Every time you use your credit card, the issuer reports that activity to the major credit bureaus, creating a paper trail that shows how responsible you are in managing your finances. This trail includes positive marks like on-time payments and credit utilisation (the ratio of your balance to your credit limit) and negative indicators like late payments and defaults.

Such information is often used to calculate your credit score. With a history of big purchases and consistent repayment, you could gradually boost or maintain a good credit score — something that will open doors to better financial opportunities like low-interest loans and mortgages.

  • Receiving Rewards and Perks

Credit cards often incorporate reward programs to entice cardholders to use them more frequently. These can include one-time bonuses for signing up for a new card, reward points you can redeem for cash back or discounts on purchases, travel miles that add up over time to earn you free flights and hotel stays and many other perks. 

  • Protecting Your Transactions From Fraud

If your credit card is ever lost or stolen, you can report the incident to your issuer and have them freeze your account to prevent further unauthorised charges. In the meantime, you won’t be liable for paying for those purchases.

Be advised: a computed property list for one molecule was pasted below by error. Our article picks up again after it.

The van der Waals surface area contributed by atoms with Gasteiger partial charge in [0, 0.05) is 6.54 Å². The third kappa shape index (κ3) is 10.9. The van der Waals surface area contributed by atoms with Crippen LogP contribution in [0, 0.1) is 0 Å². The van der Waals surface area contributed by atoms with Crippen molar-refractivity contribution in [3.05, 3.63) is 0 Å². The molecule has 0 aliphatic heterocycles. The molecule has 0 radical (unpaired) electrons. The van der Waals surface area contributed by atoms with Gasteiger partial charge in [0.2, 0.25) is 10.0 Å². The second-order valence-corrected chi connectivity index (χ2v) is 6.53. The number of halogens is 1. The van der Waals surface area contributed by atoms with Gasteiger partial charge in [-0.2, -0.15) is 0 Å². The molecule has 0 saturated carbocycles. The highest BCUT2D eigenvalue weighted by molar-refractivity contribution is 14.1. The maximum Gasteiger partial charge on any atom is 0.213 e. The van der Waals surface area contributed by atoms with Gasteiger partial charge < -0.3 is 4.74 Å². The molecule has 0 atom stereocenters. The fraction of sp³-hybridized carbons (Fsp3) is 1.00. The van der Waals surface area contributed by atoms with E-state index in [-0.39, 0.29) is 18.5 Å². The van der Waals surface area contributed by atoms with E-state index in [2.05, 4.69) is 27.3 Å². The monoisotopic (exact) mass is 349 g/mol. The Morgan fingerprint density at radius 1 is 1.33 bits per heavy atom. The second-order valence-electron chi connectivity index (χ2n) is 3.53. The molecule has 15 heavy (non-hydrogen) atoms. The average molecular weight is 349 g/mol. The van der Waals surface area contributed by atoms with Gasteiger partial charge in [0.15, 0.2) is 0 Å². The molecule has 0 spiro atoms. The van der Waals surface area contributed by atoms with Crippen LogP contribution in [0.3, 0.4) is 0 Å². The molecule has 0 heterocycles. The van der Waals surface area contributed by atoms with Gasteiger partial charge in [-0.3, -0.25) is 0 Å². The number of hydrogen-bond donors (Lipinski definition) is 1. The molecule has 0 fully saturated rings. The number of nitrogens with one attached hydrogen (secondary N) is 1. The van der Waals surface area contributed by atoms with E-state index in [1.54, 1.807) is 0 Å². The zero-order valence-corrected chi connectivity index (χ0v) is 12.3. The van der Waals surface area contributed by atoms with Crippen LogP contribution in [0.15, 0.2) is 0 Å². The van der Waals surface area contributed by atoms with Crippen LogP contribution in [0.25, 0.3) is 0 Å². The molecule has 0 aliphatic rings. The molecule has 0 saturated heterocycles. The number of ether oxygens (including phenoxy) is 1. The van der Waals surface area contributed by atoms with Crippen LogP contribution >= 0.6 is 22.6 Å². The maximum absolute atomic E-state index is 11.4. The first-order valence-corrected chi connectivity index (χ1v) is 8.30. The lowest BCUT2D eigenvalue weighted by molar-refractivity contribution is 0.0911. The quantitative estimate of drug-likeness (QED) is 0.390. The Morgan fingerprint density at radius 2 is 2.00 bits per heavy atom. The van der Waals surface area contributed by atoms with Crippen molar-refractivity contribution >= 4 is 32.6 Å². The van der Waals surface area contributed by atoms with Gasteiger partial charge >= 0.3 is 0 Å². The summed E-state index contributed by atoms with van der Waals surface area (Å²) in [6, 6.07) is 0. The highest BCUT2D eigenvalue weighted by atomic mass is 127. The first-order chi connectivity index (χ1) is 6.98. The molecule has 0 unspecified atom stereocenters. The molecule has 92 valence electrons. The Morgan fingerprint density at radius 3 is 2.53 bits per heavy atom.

You’ll also be protected by the zero-liability coverage instituted by credit card networks like Visa and Mastercard, which absolves you of any responsibility if your card is used fraudulently.

  • Enhancing Your Financial Flexibility

Credit cards give you some financial leeway to meet unexpected expenses or make big-ticket purchases when you don’t have enough cash on hand. This could be especially helpful if you’re between paychecks, just starting a new job, have irregular income, or are facing an emergency.

Cons of Credit Card Use

Now, let’s have a look at some of the drawbacks of using credit cards:

  • Racking Up Debt

When you use your credit card, you’re spending borrowed money that you’ll have to repay later with interest. As a result, if you’re not on top of your card usage, you could easily end up with gigantic balances on multiple cards that could become overwhelming to pay off.

  • Accruing Interest and Fees

Interest follows loans, which is basically what your credit card transactions are. If you don’t pay off your balance in full each month, it’ll carry over to the next with interest, and if this becomes a habit, you might find yourself paying more in interest month by month. 

Additionally, although credit cards come with perks, they often have sizable fees attached to them, such as annual fees, balance transfer fees, foreign transaction fees and more. Usually, the more benefits and rewards you get, the higher the annual fee will be. So, you’ll have to weigh whether those extras are worth the additional expense.